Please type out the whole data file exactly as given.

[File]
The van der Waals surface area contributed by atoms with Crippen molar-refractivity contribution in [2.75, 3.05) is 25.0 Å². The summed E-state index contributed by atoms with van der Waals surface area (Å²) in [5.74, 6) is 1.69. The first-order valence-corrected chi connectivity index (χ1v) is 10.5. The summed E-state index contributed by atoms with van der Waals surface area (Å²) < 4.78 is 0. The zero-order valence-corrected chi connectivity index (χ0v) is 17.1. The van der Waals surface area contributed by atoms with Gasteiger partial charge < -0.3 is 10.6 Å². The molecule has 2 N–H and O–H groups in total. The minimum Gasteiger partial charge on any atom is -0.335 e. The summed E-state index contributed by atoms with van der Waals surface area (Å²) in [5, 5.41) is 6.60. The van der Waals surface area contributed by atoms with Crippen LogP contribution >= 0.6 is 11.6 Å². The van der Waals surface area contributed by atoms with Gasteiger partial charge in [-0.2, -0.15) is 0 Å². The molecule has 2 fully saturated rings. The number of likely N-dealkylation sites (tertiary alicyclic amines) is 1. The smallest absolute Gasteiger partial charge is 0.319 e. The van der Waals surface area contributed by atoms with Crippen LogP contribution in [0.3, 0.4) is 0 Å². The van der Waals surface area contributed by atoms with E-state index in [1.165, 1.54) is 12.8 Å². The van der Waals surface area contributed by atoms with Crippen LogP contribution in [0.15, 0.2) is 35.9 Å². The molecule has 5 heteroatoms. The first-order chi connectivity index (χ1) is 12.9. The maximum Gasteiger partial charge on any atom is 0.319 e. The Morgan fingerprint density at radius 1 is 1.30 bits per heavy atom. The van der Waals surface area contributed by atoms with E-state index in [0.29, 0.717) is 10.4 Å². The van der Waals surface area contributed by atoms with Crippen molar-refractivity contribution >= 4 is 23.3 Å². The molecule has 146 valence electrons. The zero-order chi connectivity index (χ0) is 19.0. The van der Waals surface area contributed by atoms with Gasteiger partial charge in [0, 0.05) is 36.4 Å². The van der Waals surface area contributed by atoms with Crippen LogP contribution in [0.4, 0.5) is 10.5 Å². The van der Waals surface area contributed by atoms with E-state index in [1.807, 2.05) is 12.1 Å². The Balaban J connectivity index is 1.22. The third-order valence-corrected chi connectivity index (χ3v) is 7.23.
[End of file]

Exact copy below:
The van der Waals surface area contributed by atoms with Crippen molar-refractivity contribution in [2.75, 3.05) is 25.0 Å². The summed E-state index contributed by atoms with van der Waals surface area (Å²) in [5.74, 6) is 1.69. The first-order valence-corrected chi connectivity index (χ1v) is 10.5. The summed E-state index contributed by atoms with van der Waals surface area (Å²) < 4.78 is 0. The zero-order valence-corrected chi connectivity index (χ0v) is 17.1. The van der Waals surface area contributed by atoms with Gasteiger partial charge < -0.3 is 10.6 Å². The molecule has 2 N–H and O–H groups in total. The minimum Gasteiger partial charge on any atom is -0.335 e. The summed E-state index contributed by atoms with van der Waals surface area (Å²) in [5, 5.41) is 6.60. The van der Waals surface area contributed by atoms with Crippen LogP contribution >= 0.6 is 11.6 Å². The van der Waals surface area contributed by atoms with Gasteiger partial charge in [-0.2, -0.15) is 0 Å². The molecule has 2 fully saturated rings. The number of likely N-dealkylation sites (tertiary alicyclic amines) is 1. The smallest absolute Gasteiger partial charge is 0.319 e. The van der Waals surface area contributed by atoms with Crippen LogP contribution in [0.3, 0.4) is 0 Å². The van der Waals surface area contributed by atoms with E-state index in [1.165, 1.54) is 12.8 Å². The van der Waals surface area contributed by atoms with Crippen LogP contribution in [0.15, 0.2) is 35.9 Å². The molecule has 5 heteroatoms. The first-order chi connectivity index (χ1) is 12.9. The maximum Gasteiger partial charge on any atom is 0.319 e. The Morgan fingerprint density at radius 1 is 1.30 bits per heavy atom. The van der Waals surface area contributed by atoms with E-state index in [0.29, 0.717) is 10.4 Å². The van der Waals surface area contributed by atoms with Crippen molar-refractivity contribution >= 4 is 23.3 Å². The molecule has 146 valence electrons. The zero-order chi connectivity index (χ0) is 19.0. The van der Waals surface area contributed by atoms with Gasteiger partial charge in [0, 0.05) is 36.4 Å². The van der Waals surface area contributed by atoms with Crippen LogP contribution in [0.4, 0.5) is 10.5 Å². The van der Waals surface area contributed by atoms with E-state index in [1.807, 2.05) is 12.1 Å². The Balaban J connectivity index is 1.22. The third-order valence-corrected chi connectivity index (χ3v) is 7.23.